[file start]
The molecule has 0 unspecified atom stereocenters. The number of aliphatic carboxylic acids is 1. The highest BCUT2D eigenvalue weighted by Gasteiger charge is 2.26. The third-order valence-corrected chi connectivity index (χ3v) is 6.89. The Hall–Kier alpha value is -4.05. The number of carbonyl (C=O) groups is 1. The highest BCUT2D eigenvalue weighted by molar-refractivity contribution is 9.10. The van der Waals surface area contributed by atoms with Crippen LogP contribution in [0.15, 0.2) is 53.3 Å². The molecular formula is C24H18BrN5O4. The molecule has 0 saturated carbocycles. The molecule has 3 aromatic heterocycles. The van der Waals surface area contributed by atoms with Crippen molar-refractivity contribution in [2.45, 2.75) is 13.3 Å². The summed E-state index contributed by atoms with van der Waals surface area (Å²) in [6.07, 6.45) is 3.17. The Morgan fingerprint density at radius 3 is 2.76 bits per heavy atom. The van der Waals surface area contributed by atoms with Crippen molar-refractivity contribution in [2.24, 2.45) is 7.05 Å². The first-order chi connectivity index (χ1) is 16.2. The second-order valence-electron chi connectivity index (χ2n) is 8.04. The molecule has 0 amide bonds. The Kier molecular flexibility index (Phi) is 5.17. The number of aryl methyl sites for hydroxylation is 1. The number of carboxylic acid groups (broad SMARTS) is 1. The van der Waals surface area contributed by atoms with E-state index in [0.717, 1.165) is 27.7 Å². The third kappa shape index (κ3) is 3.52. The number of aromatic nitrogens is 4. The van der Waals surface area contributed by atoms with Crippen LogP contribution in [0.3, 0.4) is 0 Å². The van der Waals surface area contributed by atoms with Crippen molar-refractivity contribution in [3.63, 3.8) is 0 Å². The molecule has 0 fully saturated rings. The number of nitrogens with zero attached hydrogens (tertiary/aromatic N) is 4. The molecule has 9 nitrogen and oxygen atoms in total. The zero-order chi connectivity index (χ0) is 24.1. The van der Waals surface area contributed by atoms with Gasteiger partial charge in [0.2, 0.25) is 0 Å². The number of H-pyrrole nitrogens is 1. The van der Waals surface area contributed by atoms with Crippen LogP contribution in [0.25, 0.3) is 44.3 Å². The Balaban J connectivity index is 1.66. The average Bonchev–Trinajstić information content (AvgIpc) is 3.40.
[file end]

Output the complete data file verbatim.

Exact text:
The molecule has 0 unspecified atom stereocenters. The number of aliphatic carboxylic acids is 1. The highest BCUT2D eigenvalue weighted by Gasteiger charge is 2.26. The third-order valence-corrected chi connectivity index (χ3v) is 6.89. The Hall–Kier alpha value is -4.05. The number of carbonyl (C=O) groups is 1. The highest BCUT2D eigenvalue weighted by molar-refractivity contribution is 9.10. The van der Waals surface area contributed by atoms with Crippen LogP contribution in [0.15, 0.2) is 53.3 Å². The molecular formula is C24H18BrN5O4. The molecule has 0 saturated carbocycles. The molecule has 3 aromatic heterocycles. The van der Waals surface area contributed by atoms with Crippen molar-refractivity contribution in [2.45, 2.75) is 13.3 Å². The summed E-state index contributed by atoms with van der Waals surface area (Å²) in [6.07, 6.45) is 3.17. The Morgan fingerprint density at radius 3 is 2.76 bits per heavy atom. The van der Waals surface area contributed by atoms with Crippen molar-refractivity contribution in [2.24, 2.45) is 7.05 Å². The first-order chi connectivity index (χ1) is 16.2. The second-order valence-electron chi connectivity index (χ2n) is 8.04. The molecule has 0 amide bonds. The Kier molecular flexibility index (Phi) is 5.17. The number of aryl methyl sites for hydroxylation is 1. The number of carboxylic acid groups (broad SMARTS) is 1. The van der Waals surface area contributed by atoms with E-state index in [0.717, 1.165) is 27.7 Å². The third kappa shape index (κ3) is 3.52. The number of aromatic nitrogens is 4. The van der Waals surface area contributed by atoms with Crippen LogP contribution in [0.3, 0.4) is 0 Å². The van der Waals surface area contributed by atoms with Crippen molar-refractivity contribution in [3.63, 3.8) is 0 Å². The molecule has 0 fully saturated rings. The number of nitrogens with zero attached hydrogens (tertiary/aromatic N) is 4. The molecule has 9 nitrogen and oxygen atoms in total. The zero-order chi connectivity index (χ0) is 24.1. The van der Waals surface area contributed by atoms with Gasteiger partial charge in [0.2, 0.25) is 0 Å². The number of H-pyrrole nitrogens is 1. The van der Waals surface area contributed by atoms with Crippen LogP contribution in [0.25, 0.3) is 44.3 Å². The Balaban J connectivity index is 1.66. The average Bonchev–Trinajstić information content (AvgIpc) is 3.40.